Q. Data sheets of mixers list IP3 (third-order intermodulation intercept) in the specifications. Does this refer to the input or the output of the mixer?

A. IP3 of down-converting mixers such as LAVI-17VH+ is referred to the RF input. IP3 of up-converting mixers such as LAVI-U252VH+ is referred to the IF input.

Q. My application dictates a welded metal-case mixer, and my manufacturing process requires components to be surface-mount. What would you recommend?

A. Consider Mini-Circuits TUF-SM series, the most rugged metal-case surface-mount mixers in the world, with all welded internal and external construction. The 0.5 by 0.2 by 0.25-inch TUF-SM units employ only four gull-wing leads to simplify lead placement on PC boards.

Q. I see ads for mixers that are "termination insensitive". They are quite expensive and frankly, I can't afford them in my current design assignment. Do I have any alternatives?

A. Yes, you do. It involves a trade-off, which in fact could lower your costs by as much as 10:1 over a "termination-insensitive" mixer and actually offer lower distortion, provided your system design can tolerate 1 dB or so additional conversion loss. Here's the alternative: Select a Mini-Circuits mixer with LO level that provides acceptable distortion performance (refer to our application note, How to Select a Mixer), and meets your other requirements. Then, add a 3-dB attenuator – our low-cost GAT, LAT, PAT series (surface-mount), or HAT, UNAT, VAT series (coaxial) – to the IF output. The combination performs as well as the "termination-insensitive" model at a lower price and, in addition, is optimized by LO drive level for minimum distortion and fits your frequency range. What's the catch? The Mini-Circuits mixer you selected probably has a conversion loss of 6 dB; adding the 3-dB attenuator results in an overall loss of 9 dB. This is about 1 dB higher than a typical "termination-insensitive" mixer. If your design can tolerate this slight degradation, you have a viable alternative.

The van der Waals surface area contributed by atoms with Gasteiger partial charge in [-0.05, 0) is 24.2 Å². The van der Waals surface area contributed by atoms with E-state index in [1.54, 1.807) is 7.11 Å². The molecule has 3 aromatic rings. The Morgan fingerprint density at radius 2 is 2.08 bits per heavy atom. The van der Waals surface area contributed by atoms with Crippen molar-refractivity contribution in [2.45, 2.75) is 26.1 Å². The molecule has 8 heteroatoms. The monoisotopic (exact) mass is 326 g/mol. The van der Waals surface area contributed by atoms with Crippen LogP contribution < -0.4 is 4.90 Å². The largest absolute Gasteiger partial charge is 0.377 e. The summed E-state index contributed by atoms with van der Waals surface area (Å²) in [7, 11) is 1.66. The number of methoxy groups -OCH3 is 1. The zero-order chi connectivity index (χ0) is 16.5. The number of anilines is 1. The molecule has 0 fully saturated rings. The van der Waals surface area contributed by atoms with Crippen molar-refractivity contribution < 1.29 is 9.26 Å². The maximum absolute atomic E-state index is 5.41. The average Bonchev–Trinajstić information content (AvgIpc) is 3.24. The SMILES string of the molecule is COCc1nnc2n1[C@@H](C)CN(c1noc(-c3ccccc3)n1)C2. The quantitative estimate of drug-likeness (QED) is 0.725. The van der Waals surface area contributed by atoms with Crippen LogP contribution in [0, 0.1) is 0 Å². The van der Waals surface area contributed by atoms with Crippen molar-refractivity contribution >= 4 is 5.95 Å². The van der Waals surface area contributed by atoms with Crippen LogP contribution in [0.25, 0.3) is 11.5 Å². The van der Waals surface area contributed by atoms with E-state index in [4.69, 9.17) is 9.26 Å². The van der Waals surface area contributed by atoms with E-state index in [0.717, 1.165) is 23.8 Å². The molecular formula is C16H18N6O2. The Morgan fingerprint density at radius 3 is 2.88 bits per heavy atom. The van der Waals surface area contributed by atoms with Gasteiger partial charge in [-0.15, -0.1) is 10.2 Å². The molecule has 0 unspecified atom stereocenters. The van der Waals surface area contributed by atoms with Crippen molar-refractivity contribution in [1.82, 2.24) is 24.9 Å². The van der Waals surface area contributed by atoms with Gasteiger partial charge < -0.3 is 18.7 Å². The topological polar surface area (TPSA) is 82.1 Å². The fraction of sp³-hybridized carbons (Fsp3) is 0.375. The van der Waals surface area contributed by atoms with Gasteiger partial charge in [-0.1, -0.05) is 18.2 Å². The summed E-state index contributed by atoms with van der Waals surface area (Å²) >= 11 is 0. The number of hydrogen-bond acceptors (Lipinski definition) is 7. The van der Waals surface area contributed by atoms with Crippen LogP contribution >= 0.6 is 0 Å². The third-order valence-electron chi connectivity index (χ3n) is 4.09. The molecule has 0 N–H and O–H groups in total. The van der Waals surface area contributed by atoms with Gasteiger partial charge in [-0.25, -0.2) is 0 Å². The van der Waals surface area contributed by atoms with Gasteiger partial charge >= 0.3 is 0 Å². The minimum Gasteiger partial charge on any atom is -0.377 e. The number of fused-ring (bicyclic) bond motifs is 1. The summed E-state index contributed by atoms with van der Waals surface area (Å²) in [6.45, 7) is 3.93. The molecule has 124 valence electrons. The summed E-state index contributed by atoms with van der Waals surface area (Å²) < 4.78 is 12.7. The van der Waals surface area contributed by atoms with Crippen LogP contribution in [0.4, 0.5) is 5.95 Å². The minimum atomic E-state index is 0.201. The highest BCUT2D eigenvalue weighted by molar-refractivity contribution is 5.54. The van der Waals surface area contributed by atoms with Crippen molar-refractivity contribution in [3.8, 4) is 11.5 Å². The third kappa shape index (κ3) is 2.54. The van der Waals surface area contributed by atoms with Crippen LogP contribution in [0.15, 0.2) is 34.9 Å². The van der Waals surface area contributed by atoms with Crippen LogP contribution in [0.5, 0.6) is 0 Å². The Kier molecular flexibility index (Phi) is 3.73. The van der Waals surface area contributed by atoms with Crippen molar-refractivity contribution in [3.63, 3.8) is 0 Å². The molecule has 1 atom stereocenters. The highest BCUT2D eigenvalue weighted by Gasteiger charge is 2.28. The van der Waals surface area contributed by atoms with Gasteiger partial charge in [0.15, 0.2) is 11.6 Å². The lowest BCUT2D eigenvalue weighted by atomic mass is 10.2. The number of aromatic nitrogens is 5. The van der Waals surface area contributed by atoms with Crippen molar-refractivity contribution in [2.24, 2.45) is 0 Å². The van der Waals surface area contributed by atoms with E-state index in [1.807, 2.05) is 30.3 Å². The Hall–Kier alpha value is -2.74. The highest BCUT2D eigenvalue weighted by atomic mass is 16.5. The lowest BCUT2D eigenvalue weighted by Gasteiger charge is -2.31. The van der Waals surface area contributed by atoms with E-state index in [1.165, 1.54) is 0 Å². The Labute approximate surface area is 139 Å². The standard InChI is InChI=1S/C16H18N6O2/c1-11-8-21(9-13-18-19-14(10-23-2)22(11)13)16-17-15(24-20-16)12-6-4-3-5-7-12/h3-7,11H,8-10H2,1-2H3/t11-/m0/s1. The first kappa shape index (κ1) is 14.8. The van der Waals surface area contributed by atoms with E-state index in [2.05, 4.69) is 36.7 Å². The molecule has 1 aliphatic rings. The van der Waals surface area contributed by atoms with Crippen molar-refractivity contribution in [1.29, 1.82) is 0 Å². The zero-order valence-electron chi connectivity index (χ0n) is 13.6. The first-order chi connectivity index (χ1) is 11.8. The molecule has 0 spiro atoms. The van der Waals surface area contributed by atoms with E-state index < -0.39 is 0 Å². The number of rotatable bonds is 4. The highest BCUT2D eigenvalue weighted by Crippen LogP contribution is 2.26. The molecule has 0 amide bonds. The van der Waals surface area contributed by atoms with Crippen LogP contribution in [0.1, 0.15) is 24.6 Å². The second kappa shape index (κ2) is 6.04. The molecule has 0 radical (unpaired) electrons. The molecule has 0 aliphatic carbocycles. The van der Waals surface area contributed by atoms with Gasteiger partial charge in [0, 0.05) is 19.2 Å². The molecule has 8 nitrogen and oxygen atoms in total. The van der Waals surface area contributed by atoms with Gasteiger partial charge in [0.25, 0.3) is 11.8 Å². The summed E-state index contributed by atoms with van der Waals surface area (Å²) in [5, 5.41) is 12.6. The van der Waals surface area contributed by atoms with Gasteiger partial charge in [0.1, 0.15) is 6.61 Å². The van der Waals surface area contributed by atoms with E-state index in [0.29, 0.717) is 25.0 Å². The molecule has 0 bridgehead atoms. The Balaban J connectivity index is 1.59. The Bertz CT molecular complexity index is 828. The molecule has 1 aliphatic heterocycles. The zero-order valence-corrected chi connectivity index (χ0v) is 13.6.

Q. I am a digital designer, dealing with pulses rather than sine waves. Is it necessary to furnish only sine waves to a double-balanced mixer?

A. No. A double-balanced mixer operates as a switching device; pulses are fine, and may even reduce distortion.

Q. I see mixer specs given in normalized frequency ranges. Can you clarify such terms as: one octave from band-edge, lower band-edge to one decade higher, and upper band-edge to one octave lower?